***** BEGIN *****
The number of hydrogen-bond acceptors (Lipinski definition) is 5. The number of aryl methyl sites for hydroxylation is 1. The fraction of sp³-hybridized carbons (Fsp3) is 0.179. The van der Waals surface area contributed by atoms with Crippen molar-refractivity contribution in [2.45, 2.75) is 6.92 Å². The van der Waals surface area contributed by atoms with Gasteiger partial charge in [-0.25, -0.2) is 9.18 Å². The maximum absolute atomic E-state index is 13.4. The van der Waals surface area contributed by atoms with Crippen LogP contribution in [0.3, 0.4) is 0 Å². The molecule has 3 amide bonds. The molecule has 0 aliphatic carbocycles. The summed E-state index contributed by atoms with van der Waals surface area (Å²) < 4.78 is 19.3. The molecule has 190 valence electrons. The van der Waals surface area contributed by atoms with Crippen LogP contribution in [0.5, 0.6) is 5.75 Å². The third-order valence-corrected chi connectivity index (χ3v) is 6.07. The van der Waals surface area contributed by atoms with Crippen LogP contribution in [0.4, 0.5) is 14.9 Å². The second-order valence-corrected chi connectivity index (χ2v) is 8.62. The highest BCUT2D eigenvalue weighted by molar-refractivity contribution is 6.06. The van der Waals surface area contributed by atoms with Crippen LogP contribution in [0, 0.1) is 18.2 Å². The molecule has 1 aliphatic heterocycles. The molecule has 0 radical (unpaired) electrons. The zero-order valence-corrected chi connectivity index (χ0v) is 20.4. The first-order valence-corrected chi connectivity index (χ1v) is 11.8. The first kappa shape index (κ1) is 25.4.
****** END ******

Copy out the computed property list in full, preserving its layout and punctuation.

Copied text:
The number of hydrogen-bond acceptors (Lipinski definition) is 5. The number of aryl methyl sites for hydroxylation is 1. The fraction of sp³-hybridized carbons (Fsp3) is 0.179. The van der Waals surface area contributed by atoms with Crippen molar-refractivity contribution in [2.45, 2.75) is 6.92 Å². The van der Waals surface area contributed by atoms with Gasteiger partial charge in [-0.25, -0.2) is 9.18 Å². The maximum absolute atomic E-state index is 13.4. The van der Waals surface area contributed by atoms with Crippen LogP contribution in [0.3, 0.4) is 0 Å². The molecule has 3 amide bonds. The molecule has 0 aliphatic carbocycles. The summed E-state index contributed by atoms with van der Waals surface area (Å²) < 4.78 is 19.3. The molecule has 190 valence electrons. The van der Waals surface area contributed by atoms with Crippen LogP contribution in [0.5, 0.6) is 5.75 Å². The third-order valence-corrected chi connectivity index (χ3v) is 6.07. The van der Waals surface area contributed by atoms with Crippen LogP contribution in [0.4, 0.5) is 14.9 Å². The second-order valence-corrected chi connectivity index (χ2v) is 8.62. The highest BCUT2D eigenvalue weighted by molar-refractivity contribution is 6.06. The van der Waals surface area contributed by atoms with Crippen LogP contribution in [0, 0.1) is 18.2 Å². The molecule has 1 aliphatic heterocycles. The molecule has 0 radical (unpaired) electrons. The zero-order valence-corrected chi connectivity index (χ0v) is 20.4. The first-order valence-corrected chi connectivity index (χ1v) is 11.8. The first kappa shape index (κ1) is 25.4.